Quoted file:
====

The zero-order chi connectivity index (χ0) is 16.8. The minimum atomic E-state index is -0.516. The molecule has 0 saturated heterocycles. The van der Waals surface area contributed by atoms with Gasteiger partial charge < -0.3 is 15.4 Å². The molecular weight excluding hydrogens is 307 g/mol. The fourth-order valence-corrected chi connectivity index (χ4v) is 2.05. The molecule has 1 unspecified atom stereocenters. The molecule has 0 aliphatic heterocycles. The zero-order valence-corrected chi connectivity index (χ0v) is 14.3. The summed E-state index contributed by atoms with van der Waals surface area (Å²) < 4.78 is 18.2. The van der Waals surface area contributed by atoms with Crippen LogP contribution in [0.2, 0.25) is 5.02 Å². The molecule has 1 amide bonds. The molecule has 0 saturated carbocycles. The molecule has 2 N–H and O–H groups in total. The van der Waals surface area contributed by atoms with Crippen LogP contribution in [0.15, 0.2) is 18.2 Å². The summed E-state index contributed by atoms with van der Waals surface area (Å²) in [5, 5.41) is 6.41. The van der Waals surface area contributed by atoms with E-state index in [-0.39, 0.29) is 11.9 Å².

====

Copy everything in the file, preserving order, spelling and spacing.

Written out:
The zero-order chi connectivity index (χ0) is 16.8. The minimum atomic E-state index is -0.516. The molecule has 0 saturated heterocycles. The van der Waals surface area contributed by atoms with Gasteiger partial charge < -0.3 is 15.4 Å². The molecular weight excluding hydrogens is 307 g/mol. The fourth-order valence-corrected chi connectivity index (χ4v) is 2.05. The molecule has 1 unspecified atom stereocenters. The molecule has 0 aliphatic heterocycles. The zero-order valence-corrected chi connectivity index (χ0v) is 14.3. The summed E-state index contributed by atoms with van der Waals surface area (Å²) < 4.78 is 18.2. The van der Waals surface area contributed by atoms with Crippen LogP contribution in [0.2, 0.25) is 5.02 Å². The molecule has 1 amide bonds. The molecule has 0 saturated carbocycles. The molecule has 2 N–H and O–H groups in total. The van der Waals surface area contributed by atoms with Crippen LogP contribution in [0.15, 0.2) is 18.2 Å². The summed E-state index contributed by atoms with van der Waals surface area (Å²) in [5, 5.41) is 6.41. The van der Waals surface area contributed by atoms with E-state index in [-0.39, 0.29) is 11.9 Å².